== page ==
Freddie Welsh was sent to California as a child due to ill health
The achievements of a boxing champion known as the Welsh Wizard have been commemorated in his home town.
A blue plaque has been unveiled in Pontypridd, in Rhondda Cynon Taf, to the late Freddie Welsh, a former world lightweight champion.
Mr Welsh suffered ill health as a child and was sent to California where he took up boxing following a suggestion from his physical fitness instructor.
The plaque was unveiled by Welsh former boxer Dai Dower, 75.
Rhondda Cynon Taf council is placing blue plaques around the county borough to mark famous people, events and places.
Thirty historical sites have been chosen for the heritage trail, which received £49,200 from the Heritage Lottery Fund.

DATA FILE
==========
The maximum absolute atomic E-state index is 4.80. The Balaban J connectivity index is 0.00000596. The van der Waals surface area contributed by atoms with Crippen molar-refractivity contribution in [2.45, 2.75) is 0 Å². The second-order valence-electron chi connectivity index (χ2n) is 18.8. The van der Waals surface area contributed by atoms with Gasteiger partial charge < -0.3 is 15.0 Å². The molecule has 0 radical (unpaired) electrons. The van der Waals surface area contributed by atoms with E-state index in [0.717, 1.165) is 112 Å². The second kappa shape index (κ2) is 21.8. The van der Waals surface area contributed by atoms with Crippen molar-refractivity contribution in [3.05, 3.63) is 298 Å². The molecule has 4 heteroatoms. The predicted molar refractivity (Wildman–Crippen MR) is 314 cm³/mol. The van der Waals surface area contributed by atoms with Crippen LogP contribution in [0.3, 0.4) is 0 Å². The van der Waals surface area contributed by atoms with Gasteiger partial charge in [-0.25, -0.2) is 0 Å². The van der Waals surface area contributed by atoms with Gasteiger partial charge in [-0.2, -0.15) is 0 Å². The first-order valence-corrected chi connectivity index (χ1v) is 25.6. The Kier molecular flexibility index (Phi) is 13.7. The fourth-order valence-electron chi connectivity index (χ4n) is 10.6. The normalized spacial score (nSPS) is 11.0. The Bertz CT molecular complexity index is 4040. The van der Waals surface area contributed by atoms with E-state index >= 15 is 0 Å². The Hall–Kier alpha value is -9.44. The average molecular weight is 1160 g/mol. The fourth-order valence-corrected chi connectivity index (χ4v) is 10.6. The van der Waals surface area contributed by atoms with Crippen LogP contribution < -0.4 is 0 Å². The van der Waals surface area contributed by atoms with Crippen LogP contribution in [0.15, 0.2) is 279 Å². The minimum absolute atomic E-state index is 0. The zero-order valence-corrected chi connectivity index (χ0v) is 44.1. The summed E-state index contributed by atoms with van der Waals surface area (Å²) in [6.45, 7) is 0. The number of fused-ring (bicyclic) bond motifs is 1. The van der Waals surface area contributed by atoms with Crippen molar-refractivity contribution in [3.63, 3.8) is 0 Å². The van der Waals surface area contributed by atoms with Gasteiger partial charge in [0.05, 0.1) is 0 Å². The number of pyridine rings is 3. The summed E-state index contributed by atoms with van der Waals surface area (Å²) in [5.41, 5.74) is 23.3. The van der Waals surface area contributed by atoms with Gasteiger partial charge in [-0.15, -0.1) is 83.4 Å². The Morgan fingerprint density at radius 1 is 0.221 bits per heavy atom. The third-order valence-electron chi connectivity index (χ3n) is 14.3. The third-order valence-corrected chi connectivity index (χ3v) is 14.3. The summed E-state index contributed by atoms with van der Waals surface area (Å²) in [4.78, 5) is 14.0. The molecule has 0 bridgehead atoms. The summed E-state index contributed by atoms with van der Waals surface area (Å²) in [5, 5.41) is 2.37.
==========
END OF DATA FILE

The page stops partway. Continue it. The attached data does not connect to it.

Born Frederick Thomas, Mr Welsh - the son of a successful businessman - changed his name to prevent his mother from learning about his new boxing career in the United States.
He was awarded the first Lonsdale Belt in 1909 in recognition of winning the European lightweight boxing title.
In 1914, he won the world lightweight title in London on a points decision. He retained the title until May 1917 when he was knocked out by Benny Leonard at Manhattan Athletic Club.
Mr Welsh served in World War I but returned to boxing before retiring in 1922.
He bought a health farm and gymnasium but died penniless in New York in 1927.